Bullying. This is a term that we normally associate with children who display physical or emotional aggressive behavior. We usually associate this with kids in school or college or during play, when adult supervision is minimal. In other words, we assume that adults will behave more maturely and advise the children against bullying.
But what if I told you that adults are the worst bullies?
Surprised? Yes…I am sure you have encountered bullies amongst your friends or colleagues. The behavior may be subtle or cloaked under the pretext of a joke. But don’t be fooled – for underneath lies a malicious intent to belittle the person being targeted. And because the bully, as an adult, chooses to do it knowing the impact it can have on the other person, he/she is far worse than a child who may not be fully aware of the repercussions.
Who Are The Bullies?
That boss who always finds fault with whatever you do and doesn’t allow you to shine is a bully. That colleague who is jealous of your work and tries to always divert attention to your drawbacks or spreads malicious gossip is a bully too. That ‘friend’ who constantly shows off his superiority by throwing his ‘branded’ possessions (house, car, clothes, etc) in your face, while making fun of your possessions is a bully. Is someone stalking you on social media and constantly posting negative things? That is a bully too.
The biggest bullies are those who act pally and take digs at you in the guise of ‘being cool’ or crack ‘jokes’ at your expense. These are the worst of the lot as the bullying is very subtlety done to gain popularity or to isolate you within a group. Because these are not overtly done and usually done by people in your inner circle who you would call ‘friends’, you are unable to identify the true malicious intent immediately.
Are you able to relate these behaviors to people in your circle? Surprised? Don’t be…they are bullies. Beware of them.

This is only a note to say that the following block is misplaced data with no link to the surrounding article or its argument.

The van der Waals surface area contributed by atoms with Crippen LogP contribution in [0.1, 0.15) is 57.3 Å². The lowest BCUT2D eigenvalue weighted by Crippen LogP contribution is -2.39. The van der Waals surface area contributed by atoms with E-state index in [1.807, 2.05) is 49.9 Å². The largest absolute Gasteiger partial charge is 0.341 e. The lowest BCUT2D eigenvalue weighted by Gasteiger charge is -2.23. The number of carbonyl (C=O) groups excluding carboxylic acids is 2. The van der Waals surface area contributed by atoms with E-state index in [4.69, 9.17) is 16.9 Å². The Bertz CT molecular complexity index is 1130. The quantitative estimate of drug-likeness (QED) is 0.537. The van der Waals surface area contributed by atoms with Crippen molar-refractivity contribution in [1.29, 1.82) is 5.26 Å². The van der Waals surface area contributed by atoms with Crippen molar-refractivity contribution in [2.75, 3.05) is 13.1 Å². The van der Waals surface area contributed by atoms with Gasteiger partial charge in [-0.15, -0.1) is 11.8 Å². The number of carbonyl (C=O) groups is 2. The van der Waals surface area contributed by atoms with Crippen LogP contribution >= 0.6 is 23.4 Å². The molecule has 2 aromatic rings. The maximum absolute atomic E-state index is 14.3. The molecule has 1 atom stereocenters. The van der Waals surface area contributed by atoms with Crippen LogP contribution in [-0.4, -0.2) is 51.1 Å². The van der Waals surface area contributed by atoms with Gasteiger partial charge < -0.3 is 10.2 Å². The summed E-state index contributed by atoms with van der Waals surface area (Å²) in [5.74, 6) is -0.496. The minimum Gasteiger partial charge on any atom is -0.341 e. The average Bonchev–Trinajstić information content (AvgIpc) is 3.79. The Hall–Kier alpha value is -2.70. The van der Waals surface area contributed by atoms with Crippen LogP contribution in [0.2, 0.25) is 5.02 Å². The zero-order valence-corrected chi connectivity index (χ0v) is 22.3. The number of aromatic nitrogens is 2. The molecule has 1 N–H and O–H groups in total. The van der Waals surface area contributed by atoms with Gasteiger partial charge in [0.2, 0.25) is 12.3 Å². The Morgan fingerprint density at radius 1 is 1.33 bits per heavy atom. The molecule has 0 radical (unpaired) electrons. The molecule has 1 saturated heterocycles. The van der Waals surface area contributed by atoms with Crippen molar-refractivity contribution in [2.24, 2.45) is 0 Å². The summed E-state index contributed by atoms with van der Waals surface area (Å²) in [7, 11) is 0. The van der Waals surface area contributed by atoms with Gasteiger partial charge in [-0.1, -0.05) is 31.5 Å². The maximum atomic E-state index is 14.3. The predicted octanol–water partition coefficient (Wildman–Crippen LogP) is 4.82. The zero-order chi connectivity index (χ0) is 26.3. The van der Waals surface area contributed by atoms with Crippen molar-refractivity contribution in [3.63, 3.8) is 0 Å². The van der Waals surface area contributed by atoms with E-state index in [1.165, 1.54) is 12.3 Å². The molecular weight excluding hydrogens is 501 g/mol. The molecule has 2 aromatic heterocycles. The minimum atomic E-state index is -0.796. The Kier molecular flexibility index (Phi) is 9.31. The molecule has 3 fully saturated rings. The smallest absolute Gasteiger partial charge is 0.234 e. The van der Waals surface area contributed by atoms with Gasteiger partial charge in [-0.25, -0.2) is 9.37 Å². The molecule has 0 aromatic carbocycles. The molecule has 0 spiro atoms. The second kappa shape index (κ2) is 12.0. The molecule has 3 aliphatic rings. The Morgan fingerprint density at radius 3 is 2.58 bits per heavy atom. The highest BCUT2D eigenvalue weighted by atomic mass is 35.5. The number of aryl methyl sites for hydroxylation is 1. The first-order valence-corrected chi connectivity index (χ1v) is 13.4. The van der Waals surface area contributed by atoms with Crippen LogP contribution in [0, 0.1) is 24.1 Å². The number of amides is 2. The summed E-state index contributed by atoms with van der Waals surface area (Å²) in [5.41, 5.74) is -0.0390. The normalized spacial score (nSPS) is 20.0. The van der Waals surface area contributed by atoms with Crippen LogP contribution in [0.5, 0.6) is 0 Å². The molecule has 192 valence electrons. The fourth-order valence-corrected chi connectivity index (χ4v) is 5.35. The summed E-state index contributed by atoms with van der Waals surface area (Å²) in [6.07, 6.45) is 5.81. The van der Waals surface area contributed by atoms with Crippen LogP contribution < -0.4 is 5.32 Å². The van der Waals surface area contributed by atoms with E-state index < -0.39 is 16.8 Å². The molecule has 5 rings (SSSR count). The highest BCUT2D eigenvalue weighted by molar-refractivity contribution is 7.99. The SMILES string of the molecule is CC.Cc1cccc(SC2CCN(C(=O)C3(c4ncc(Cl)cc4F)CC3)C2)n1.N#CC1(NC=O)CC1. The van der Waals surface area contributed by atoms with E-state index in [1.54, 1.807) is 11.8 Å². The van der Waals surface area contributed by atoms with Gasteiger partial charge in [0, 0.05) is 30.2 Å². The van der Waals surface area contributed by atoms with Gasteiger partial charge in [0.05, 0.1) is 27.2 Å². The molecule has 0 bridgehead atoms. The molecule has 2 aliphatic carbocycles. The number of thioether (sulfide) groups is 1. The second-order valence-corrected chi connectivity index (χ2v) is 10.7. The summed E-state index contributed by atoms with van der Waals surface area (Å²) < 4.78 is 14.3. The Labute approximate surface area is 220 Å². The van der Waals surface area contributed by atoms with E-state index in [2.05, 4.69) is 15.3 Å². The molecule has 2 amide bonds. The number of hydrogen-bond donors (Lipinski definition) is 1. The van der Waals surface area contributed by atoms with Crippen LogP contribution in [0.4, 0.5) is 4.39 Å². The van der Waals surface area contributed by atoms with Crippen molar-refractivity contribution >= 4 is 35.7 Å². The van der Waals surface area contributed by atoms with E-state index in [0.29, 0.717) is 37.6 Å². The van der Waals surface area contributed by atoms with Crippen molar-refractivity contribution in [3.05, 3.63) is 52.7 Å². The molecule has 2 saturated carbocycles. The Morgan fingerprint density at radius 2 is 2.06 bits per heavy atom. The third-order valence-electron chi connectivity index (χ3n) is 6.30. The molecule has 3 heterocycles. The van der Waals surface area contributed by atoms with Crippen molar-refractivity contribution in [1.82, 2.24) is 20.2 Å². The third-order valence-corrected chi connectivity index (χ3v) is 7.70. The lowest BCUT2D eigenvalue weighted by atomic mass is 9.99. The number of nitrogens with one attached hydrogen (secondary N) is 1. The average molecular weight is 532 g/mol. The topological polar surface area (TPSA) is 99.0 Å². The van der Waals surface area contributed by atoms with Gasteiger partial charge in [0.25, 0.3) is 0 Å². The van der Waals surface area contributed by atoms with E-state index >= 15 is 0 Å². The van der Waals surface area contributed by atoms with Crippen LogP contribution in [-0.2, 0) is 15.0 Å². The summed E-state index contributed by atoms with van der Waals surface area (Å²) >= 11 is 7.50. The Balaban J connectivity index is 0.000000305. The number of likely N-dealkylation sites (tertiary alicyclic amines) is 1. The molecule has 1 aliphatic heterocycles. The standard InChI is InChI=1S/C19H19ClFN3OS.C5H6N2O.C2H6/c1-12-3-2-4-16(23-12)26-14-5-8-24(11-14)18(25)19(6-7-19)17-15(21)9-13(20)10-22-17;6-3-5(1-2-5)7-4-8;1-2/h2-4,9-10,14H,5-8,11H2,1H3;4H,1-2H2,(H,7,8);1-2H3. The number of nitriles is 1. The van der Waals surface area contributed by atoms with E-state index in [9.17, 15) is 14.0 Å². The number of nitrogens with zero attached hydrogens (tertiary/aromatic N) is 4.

Why Do People Bully?
Psychologists say the bullies are often insecure. They may be secretly jealous of your popularity or achievement and to cover that insecurity, they choose to belittle you either directly or subtlety. It is about power and control. They may also choose to do it to cover up their own shortcomings by foisting it on you.
How To Handle A Bully?
If you are the victim of bullying, understand that it is all about power for them. So stand up for yourself and confront them. While this may work in a friend or family circle, it can be a bit challenging in an official scenario, especially if it is a superior. Make sure to tell them that while you are open to feedback, you are not ok to be unnecessarily and constantly targeted. When required, report to HR or a higher authority. Document instances of bullying to support your claim.
In some cases, bullying can take a dangerous turn and become physically violent too. If this happens, seek legal help immediately.
In a friend or family circle, seek out the person and have a chat one-on-one. If this doesn’t help, confront the bully in front of others the next time it occurs. Tell them that you are not OK with this kind of behavior. The bully usually does not like confrontation and will back down or think twice before doing it the next time. Also, this public calling out will deter other bystanders who passively participate in the bullying.
Impact Of Bullying On Health
Immaterial of how prepared you are and how much knowledge on bullying you have, there is always a negative impact when you come across bullying. While the victims surely have some adverse impact, even people who witness it may be affected with guilt or low morale.
The victims may develop low self-esteem or even depression in severe cases. They may show symptoms of insomnia or have anxiety attacks or withdraw into a shell and not meet others to avoid being bullied. In severe cases, they can develop trust issues too.
Of course, the bullies themselves need professional help and support to identify and address the issue. In some cases, the behavior can escalate if left untreated and can lead to other issues of physical or verbal abuse.
The next time you are bullied or witness someone being bullied, stand up and say NO to the wrong behavior. Do reach out to support groups and helplines if you know of a victim or bully who needs help.